Oscar-winning UK producer Jeremy Thomas tells Leon Forde about his mission to bring epic adventure Kon-Tiki to the screen.
The story of Norwegian adventurer Thor Heyerdahl’s attempt to sail from South America to Polynesia on a raft of logs in 1947, Kon-Tiki was the highest-grossing film overall in Norway last year, earning more than $14m, and has been nominated in the best foreign-language film category at the Oscars and the Golden Globes.
For veteran UK producer Jeremy Thomas of London-based Recorded Picture Company (RPC), bringing the project to the big screen was also a lengthy undertaking. “It has been the longest development of any project I’ve ever had in my life. And it’s all been for the best of the film.”
Heyerdahl had been a childhood hero of Thomas’ but it was only in 1996, when he met Norwegian publisher and industrialist Johan Stenersen through his friend, the actor Michael Douglas, that he began thinking about a film. Thomas and Stenersen, the publisher of Heyerdahl’s work, travelled to meet the adventurer in his Tenerife home. Heyerdahl, whose documentary on the Kon-Tiki voyage won an Oscar in 1951, had previously refused to allow anyone to make a film about his exploits.
Thomas gave him copies of Oscar winner The Last Emperor and a few of his other films, and built a relationship with Heyerdahl and his wife Jacqueline, who was keen that Thomas made the film. “Nobody had the film rights to his work or life story,” says Thomas. “Other people had tried to get them but I managed to persuade him to give me the rights.”
Heyerdahl was keen that any film was large-scale, international in scope and in English and became involved with the film’s development. “Before he died [in 2002], he signed off on a version of the finished screenplay,” Thomas says.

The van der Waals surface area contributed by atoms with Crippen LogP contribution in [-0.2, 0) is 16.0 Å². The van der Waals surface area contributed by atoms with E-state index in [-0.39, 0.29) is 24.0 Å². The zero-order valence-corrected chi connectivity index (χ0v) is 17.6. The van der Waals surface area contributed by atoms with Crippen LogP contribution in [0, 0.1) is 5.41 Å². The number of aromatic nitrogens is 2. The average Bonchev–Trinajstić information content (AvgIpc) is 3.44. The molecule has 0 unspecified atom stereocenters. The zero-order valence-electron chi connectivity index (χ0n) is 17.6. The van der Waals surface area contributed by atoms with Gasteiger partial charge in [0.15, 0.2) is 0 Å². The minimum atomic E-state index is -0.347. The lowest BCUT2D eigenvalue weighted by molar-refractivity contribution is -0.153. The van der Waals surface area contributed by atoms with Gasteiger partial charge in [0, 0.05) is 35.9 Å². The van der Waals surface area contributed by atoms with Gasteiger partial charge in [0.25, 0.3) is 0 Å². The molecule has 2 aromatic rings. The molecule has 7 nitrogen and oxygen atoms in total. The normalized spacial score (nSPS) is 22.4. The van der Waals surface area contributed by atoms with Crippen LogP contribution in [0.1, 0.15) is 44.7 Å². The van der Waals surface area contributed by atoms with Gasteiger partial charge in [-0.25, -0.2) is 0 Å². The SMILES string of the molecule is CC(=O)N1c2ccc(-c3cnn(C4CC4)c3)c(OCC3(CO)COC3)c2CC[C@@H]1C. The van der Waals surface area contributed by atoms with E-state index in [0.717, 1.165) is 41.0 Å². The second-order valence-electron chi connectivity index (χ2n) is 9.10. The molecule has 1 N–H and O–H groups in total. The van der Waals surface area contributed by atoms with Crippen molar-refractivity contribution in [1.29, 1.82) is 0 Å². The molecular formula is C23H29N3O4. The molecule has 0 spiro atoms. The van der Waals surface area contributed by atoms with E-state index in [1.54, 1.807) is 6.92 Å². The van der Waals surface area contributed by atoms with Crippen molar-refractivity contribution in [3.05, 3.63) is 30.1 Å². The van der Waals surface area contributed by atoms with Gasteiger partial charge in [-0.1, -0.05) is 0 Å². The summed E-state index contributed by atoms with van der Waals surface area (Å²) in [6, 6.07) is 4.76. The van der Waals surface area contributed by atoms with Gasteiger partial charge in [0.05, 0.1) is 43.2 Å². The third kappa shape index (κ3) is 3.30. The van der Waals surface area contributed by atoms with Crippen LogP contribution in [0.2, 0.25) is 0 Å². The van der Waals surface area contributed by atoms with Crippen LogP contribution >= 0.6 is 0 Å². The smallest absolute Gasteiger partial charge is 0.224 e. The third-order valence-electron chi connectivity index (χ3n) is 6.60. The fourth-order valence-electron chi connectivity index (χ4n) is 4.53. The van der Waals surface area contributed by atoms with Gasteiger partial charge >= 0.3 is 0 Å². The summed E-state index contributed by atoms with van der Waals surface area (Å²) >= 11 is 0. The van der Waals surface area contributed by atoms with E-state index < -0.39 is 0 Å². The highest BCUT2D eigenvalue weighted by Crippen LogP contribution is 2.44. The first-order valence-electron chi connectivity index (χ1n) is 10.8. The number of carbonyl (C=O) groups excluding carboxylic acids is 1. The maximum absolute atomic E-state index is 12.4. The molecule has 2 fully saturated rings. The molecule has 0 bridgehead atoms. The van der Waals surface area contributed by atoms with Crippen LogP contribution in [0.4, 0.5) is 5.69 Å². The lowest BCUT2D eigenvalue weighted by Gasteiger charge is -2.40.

Kon-Tiki was initially developed as an English-language Hollywood-scale film but finding backers proved difficult. Around 2001, Stenersen suggested Thomas meet with Norwegian writer Petter Skavlan. After working with Skavlan on developing the screenplay, in 2009 Thomas decided to make Kon-Tiki as a Norwegian film, albeit one that had been developed in the UK.
Skavlan helped Thomas look for Norwegian directors and at Cannes that year the producer met with Joachim Roenning and Espen Sandberg, successful commercial directors whose Second World War epic Max Manus is the highest grossing Norwegian film ever. Thomas decided to make the film with them, and began to look for a Norwegian partner. Scandinavian giant Nordisk Film joined the project as a backer in 2010, with the company’s Aage Aaberge producing alongside Thomas. RPC and German financier and distributor DCM backed the film. The UK Film Council and MEDIA had also backed the project’s development, while it has had continued support from the Norwegian Film Institute.
After Johan Stenersen’s death, his son Johan Stenersen Jr continued to back the project, keen to see his father’s dream realised, and his backing proved key. “That enabled us to be free - he plugged the gap,” says Thomas. “Every time there was a problem, he came to the rescue.”
Budgeted at more than $15m, the shoot got underway in 2011 and took in locations in Norway, Sweden and Thailand, with plates shot in the Maldives. Kon-Tiki also shot extensively in Malta’s water tank. The New York sequences were shot at Nu Boyana Film Studios in Sofia, Bulgaria. The film-makers used a replica of the Kon-Tiki raft which had sailed the same route as the original in 2006 on a voyage led by Heyerdahl’s grandson. The film shot with the ARRI Alexa camera and used digital technology extensively, with Thomas noting the directors “are very, very experienced in the area of digital technology because of their work in commercials”.
Thomas opted to shoot two versions of the film - a Norwegian-language version for the Scandinavian market and an English-language version for the rest of the world. Says the producer: “It was an unusual idea but it worked.”
Kon-Tiki screened at Toronto, and in November The Weinstein Company (TWC) picked it up for North America, the UK and Italy from Thomas’ sales company HanWay Films. TWC will open the English-language version in the US on April 19.
“This is an independent movie… and to get all that recognition, beginning with the Globe nominations and the nomination for best foreign-language Oscar is absolutely great for the film’s career,” says Thomas.
And why is it connecting with audiences? “It is an intelligent adventure that can be seen by a great age group… It’s very evocative and moving and it’s a man proving a theory and men conquering something beyond imagination.”